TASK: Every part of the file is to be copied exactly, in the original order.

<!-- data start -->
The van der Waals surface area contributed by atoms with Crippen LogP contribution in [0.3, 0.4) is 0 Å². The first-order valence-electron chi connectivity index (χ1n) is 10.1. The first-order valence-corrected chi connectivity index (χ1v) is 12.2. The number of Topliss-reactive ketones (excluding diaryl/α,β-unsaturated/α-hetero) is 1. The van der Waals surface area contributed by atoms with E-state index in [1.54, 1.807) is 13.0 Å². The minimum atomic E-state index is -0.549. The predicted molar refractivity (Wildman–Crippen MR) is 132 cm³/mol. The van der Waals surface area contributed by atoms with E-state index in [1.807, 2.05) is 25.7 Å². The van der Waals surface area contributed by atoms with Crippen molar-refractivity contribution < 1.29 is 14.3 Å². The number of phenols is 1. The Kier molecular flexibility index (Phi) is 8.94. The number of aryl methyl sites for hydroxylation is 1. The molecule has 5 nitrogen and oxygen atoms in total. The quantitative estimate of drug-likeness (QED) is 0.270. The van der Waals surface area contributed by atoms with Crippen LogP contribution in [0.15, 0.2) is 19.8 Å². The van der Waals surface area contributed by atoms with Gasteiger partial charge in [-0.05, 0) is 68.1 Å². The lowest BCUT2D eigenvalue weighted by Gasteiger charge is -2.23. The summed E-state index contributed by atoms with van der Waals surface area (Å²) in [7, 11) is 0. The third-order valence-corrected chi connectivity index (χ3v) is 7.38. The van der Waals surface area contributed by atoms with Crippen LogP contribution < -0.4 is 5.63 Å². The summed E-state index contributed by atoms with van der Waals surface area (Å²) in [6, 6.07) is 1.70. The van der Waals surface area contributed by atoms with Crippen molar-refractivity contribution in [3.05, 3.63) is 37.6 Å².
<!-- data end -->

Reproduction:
The van der Waals surface area contributed by atoms with Crippen LogP contribution in [0.3, 0.4) is 0 Å². The first-order valence-electron chi connectivity index (χ1n) is 10.1. The first-order valence-corrected chi connectivity index (χ1v) is 12.2. The number of Topliss-reactive ketones (excluding diaryl/α,β-unsaturated/α-hetero) is 1. The van der Waals surface area contributed by atoms with E-state index in [1.54, 1.807) is 13.0 Å². The minimum atomic E-state index is -0.549. The predicted molar refractivity (Wildman–Crippen MR) is 132 cm³/mol. The van der Waals surface area contributed by atoms with E-state index in [1.807, 2.05) is 25.7 Å². The van der Waals surface area contributed by atoms with Crippen molar-refractivity contribution < 1.29 is 14.3 Å². The number of phenols is 1. The Kier molecular flexibility index (Phi) is 8.94. The number of aryl methyl sites for hydroxylation is 1. The molecule has 5 nitrogen and oxygen atoms in total. The quantitative estimate of drug-likeness (QED) is 0.270. The van der Waals surface area contributed by atoms with Crippen LogP contribution in [0.15, 0.2) is 19.8 Å². The van der Waals surface area contributed by atoms with Gasteiger partial charge in [-0.05, 0) is 68.1 Å². The lowest BCUT2D eigenvalue weighted by Gasteiger charge is -2.23. The summed E-state index contributed by atoms with van der Waals surface area (Å²) in [7, 11) is 0. The third-order valence-corrected chi connectivity index (χ3v) is 7.38. The van der Waals surface area contributed by atoms with Crippen LogP contribution < -0.4 is 5.63 Å². The summed E-state index contributed by atoms with van der Waals surface area (Å²) in [6, 6.07) is 1.70. The van der Waals surface area contributed by atoms with Crippen molar-refractivity contribution in [3.05, 3.63) is 37.6 Å².